I’ve tried many, many times over the years to succinctly describe an acute collateral shortage, and I dare say nothing I’ve ever written in my time watching repo and collateral markets comes close to that passage.

For those unfamiliar, on-the-run (OTR) securities are those of the newest vintage. US Treasury securities or others which were just issued; in the case of UST’s, just auctioned. They are the most liquid instruments available on Earth, and therefore highly prized as repo collateral (all bills are OTR, while only a fraction of notes and bonds are).

When the next auction takes place, the note or bond which used to be OTR becomes OFR (off-the-run). These are still perceived to be safe instruments, but not nearly as liquid (potentially) as their OTR counterparts – even in the same maturity bucket. Link

And what was the Fed primarily scooping up in outright purchase operations (POMO) from 17/10/19 through to 10/03/20? Exactly, TBills.

Rabobank have just told Dairy Clients to budget on $5.60 milk payout for 20/21 season,range could be between $4.80 & $6.50 depending on many factors.

Yippee more pain down on the farm!!!! I'm picking $6 plus due to the low NZ$ that will happen when NZ gets hit hard by the second or third wave of Covid-19, in the meantime the NZ$ will likely strengthen as we look like we are gifted compared to the rest of the world with our outstanding control of Covid-19.

what is your break even? I'm going to be sailing close to the wind this year.

Hi Aj,have you had enough rain yet-a payout without a 6 in front of it is non profitable for most farmers (Dairy NZ).Have you been able to move some stock through the works,it painfully slow here in Southland,alot of cull cows,lambs,old ewes,even prime beef need to be killed before winter,as there is limited winter feed & no growth.

well it rained today, I got 5 mm, that's enough to get the grass moving after the last week of showers adding another 6 mm, if I dig a hole it's dust down at 2". I'm noticing very few livestock trucks on the road, none on our road today.

A lot of lambs went to the deep sth from up here, truckloads, I mean thousands and thousands.
I live in an area that gets mild winters, I can grow grass all year, just need to give my young grass a chance to get out of the ground first and hopefully no frosts, definitely a cold wind out tonight.

C/O was saying lots of winter grazing is falling through, which must be so frustrating. Hopefully you get a better winter than last year. This has been an interesting time, people seem resilient ,probably due to the good prices of the past few years.

Treasury out with its monthly economic indicators. Special topic Covid 19.

https://treasury.govt.nz/publications/mei/monthly-economic-indicators-ma...
Fairly standard fare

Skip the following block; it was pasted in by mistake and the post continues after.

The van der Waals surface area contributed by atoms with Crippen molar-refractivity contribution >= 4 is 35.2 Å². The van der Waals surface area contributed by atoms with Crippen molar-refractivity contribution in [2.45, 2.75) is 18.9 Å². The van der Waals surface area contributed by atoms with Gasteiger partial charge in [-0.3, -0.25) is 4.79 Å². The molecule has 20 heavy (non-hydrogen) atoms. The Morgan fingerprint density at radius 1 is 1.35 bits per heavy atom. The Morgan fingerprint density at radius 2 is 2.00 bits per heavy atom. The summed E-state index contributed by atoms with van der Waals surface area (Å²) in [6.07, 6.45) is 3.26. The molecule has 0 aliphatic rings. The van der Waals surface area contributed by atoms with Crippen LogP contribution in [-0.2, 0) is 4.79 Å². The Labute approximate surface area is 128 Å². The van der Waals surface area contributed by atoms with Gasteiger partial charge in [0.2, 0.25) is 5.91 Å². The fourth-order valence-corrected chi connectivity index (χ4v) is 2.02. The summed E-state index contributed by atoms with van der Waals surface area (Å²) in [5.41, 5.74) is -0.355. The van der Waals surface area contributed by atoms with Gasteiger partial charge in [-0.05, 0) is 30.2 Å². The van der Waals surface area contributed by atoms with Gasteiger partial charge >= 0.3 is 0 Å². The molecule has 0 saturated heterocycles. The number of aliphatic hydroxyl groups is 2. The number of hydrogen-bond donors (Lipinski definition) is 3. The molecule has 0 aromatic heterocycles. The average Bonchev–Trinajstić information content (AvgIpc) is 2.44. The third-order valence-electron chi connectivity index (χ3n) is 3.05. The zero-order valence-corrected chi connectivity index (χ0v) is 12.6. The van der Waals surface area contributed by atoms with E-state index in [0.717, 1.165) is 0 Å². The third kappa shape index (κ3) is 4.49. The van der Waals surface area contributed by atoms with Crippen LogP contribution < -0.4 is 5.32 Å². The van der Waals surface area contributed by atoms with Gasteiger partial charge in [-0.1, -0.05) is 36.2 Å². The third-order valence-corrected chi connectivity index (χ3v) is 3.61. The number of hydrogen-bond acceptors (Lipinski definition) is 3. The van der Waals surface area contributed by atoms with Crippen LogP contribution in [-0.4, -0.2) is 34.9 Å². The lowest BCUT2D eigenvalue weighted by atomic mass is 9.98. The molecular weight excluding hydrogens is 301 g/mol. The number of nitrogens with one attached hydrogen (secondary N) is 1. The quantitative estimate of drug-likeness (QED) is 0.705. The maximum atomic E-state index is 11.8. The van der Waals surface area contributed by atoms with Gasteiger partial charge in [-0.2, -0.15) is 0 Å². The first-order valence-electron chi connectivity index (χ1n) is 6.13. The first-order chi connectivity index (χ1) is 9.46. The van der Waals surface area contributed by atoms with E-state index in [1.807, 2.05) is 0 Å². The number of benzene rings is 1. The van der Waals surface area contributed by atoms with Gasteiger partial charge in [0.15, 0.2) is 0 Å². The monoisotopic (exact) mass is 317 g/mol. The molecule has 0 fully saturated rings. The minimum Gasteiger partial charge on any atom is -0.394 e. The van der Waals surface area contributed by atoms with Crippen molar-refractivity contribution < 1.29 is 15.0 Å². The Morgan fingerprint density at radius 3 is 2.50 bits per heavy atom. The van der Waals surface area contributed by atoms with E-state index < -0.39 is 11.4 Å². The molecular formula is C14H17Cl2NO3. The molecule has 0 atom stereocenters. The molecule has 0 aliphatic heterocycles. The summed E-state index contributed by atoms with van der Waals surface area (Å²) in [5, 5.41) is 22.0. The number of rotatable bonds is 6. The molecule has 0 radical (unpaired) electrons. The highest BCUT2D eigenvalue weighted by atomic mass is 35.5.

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Just looking at those monthly figures for visitors (~320,000 per month), and annual migration numbers (~50,000 per year). Poof, gone up in smoke. That is incredible, just that change in population dynamics. I really feel we are some islands in the South Pacific now. One thing: The import of precursor for the manufacture of methamphetamine must be getting hard to obtain. Maybe everyone is going to switch back to weed.

Keeping with the 'quaint' theme, re Insurance (pun, sorry, it's beer o'clock), the whole thread here is worth reading for the detailed explanations of how it actually works. Three key points from the thread:

  1. NZ is viewed as a market unable to self-insure. So re-insurance via the big majors is the only way to secure coverage at a reasonable cost.
  2. 'Insurance' as viewed by the Great Unwashed is a retail store-front only in NZ - the wholesale end - the reinsurers - do the heavy lifting.
  3. It's highly unlikely that a monopoly Gubmint standalone insurance scheme could secure better deals than can the existing players, however much Hopium the proponents imbibe.

RTWThread....

What's Buffet looking to buy - an insurance operation on the cheap?
Warren Buffett’s Berkshire Hathaway Joins Global Debt Splurge

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I have a friend who has 12 rentals, he told me four of them have stopped paying rent.

I wonder how many landlords find themselves in a similar predicament?

Does he want a bailout from the Government?

Hell Yes, he is essential.

Gotta carefully pick your tenants and give them below-market rents.
I like to manage the local ones myself, saves property manager rort

We have tenants, mid thirties, two kids, second generation beneficiaries been with us for about 7 years, never known them to have job. They just told us they are having trouble paying, can we work something out. Wait, didn't you just get a pay rise?

We did help them out, but feel they are just trying it on, because they can.

And I'm not being unreasonable, they pay $200 per week for a three bedroom home and that includes lawns and hedges - we could easily get $350 per week for it not including lawns etc.

FYI I'm not angry about it, I find it funny if anything, because I was expecting it.

The good news is that they (tenants) won't be called upon by the crown to pay regressive tax to fund the state transfer payment to enable them.

Had a tenant trying it on too for a discount but they forgot they'd just confirmed by email they hadn't lost their job or anything. They just wanted a discount.

It was already discounted, $275/ wk including lawns and water instead of $310. Sigh.

We've always done same: manage things very closely and keep rents lower with few increases.

Expect a rash of rentals on the market mainly in view of proposed legislative change. Only tricky thing is landlords wanting to sell with fixed term tenants in place. Could make things difficult to find a buyer other than other investors.